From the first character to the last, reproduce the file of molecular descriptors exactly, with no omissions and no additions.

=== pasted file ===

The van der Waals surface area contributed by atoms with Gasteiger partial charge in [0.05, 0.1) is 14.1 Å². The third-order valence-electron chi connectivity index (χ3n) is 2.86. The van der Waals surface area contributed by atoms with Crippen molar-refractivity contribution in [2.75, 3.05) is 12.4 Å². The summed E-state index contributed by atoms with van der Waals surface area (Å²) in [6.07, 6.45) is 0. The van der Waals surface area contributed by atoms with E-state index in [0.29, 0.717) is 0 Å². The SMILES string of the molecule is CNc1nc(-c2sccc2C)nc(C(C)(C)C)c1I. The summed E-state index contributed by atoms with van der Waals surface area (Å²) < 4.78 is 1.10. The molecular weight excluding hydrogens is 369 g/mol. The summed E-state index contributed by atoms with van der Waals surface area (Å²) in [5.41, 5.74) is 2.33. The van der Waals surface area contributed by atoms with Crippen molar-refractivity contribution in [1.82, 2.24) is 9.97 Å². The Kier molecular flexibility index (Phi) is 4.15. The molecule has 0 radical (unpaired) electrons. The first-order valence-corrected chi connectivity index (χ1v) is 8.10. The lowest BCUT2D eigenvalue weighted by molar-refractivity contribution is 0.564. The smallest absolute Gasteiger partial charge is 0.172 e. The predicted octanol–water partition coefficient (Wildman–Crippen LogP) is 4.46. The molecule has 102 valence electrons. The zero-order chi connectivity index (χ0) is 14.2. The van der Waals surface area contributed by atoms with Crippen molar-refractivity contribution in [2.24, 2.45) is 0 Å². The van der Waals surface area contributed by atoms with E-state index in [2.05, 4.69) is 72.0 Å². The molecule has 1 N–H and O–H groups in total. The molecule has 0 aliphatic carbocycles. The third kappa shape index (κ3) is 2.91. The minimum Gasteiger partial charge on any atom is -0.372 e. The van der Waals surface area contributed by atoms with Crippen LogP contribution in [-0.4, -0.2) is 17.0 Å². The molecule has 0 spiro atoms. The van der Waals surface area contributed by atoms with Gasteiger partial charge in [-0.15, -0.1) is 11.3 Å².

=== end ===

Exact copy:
The van der Waals surface area contributed by atoms with Gasteiger partial charge in [0.05, 0.1) is 14.1 Å². The third-order valence-electron chi connectivity index (χ3n) is 2.86. The van der Waals surface area contributed by atoms with Crippen molar-refractivity contribution in [2.75, 3.05) is 12.4 Å². The summed E-state index contributed by atoms with van der Waals surface area (Å²) in [6.07, 6.45) is 0. The van der Waals surface area contributed by atoms with E-state index in [0.29, 0.717) is 0 Å². The SMILES string of the molecule is CNc1nc(-c2sccc2C)nc(C(C)(C)C)c1I. The summed E-state index contributed by atoms with van der Waals surface area (Å²) < 4.78 is 1.10. The molecular weight excluding hydrogens is 369 g/mol. The summed E-state index contributed by atoms with van der Waals surface area (Å²) in [5.41, 5.74) is 2.33. The van der Waals surface area contributed by atoms with Crippen molar-refractivity contribution in [1.82, 2.24) is 9.97 Å². The Kier molecular flexibility index (Phi) is 4.15. The molecule has 0 radical (unpaired) electrons. The first-order valence-corrected chi connectivity index (χ1v) is 8.10. The lowest BCUT2D eigenvalue weighted by molar-refractivity contribution is 0.564. The smallest absolute Gasteiger partial charge is 0.172 e. The predicted octanol–water partition coefficient (Wildman–Crippen LogP) is 4.46. The molecule has 102 valence electrons. The zero-order chi connectivity index (χ0) is 14.2. The van der Waals surface area contributed by atoms with Crippen molar-refractivity contribution in [2.24, 2.45) is 0 Å². The van der Waals surface area contributed by atoms with E-state index in [2.05, 4.69) is 72.0 Å². The molecule has 1 N–H and O–H groups in total. The molecule has 0 aliphatic carbocycles. The third kappa shape index (κ3) is 2.91. The minimum Gasteiger partial charge on any atom is -0.372 e. The van der Waals surface area contributed by atoms with Crippen LogP contribution in [-0.4, -0.2) is 17.0 Å². The molecule has 0 spiro atoms. The van der Waals surface area contributed by atoms with Gasteiger partial charge in [-0.15, -0.1) is 11.3 Å².